The other reason is that your gerbil is or was not kept species-appropriate. Especially animals that live in solitary confinement for a longer period of time usually develop one or the other behavioral abnormality.

If your gerbil only pinches your finger, but does not bite properly, it is possible that your hands smell like food and your gerbil wants to test carefully if your hand is edible.

To avoid such situations, it is a good idea to wash your hands before reaching into your animals cage.

Why are there rank fights in gerbils?

Rank fights occur either when a lower ranking animal wants to move up in the hierarchy or when two male gerbils compete for a female animal.

Rank fights are thus something completely natural and as a rule there is a winner and a loser.

In the wild, the loser would take flight when he realizes that he cannot win this fight.

Since this behavior is not possible in captivity, the ranking fights are usually more brutal and often end with the death of one of the animals, if humans do not intervene in time.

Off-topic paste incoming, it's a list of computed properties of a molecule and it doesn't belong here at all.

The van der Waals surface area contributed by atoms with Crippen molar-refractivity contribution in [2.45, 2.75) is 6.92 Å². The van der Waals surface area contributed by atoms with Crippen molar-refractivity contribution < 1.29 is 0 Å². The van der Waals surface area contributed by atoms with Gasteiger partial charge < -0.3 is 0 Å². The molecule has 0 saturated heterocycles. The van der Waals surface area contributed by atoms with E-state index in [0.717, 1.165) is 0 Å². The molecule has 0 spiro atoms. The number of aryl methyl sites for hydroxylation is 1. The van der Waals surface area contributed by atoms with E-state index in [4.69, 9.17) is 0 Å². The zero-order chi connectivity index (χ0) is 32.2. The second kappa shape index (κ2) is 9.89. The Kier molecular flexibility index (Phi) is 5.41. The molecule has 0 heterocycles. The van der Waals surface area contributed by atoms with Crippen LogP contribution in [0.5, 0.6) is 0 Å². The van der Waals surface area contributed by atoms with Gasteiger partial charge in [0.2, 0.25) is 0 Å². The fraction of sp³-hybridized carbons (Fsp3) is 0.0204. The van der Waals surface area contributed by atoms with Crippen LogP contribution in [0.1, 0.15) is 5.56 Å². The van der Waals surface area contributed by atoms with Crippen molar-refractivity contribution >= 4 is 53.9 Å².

Attention: It is definitely not recommended to put a female in a group of males.

If you want to keep males and females together, you should make sure that the ratio of the sexes within the group is balanced.

By the way, rivalry can also occur if you do not keep males and females directly together, but they are housed in the same room, so the male gerbils can sense the scent of the females.

Often, however, even harmless play among the animals is misinterpreted as rank fights.

To help you avoid this mistake, we will discuss the differences between fighting and playing in gerbils in detail in the next section.
Are your gerbils playing with each other or fighting? How to tell the difference!

Gerbils interact a lot with their conspecifics. This also means that the animals like to play with each other extensively.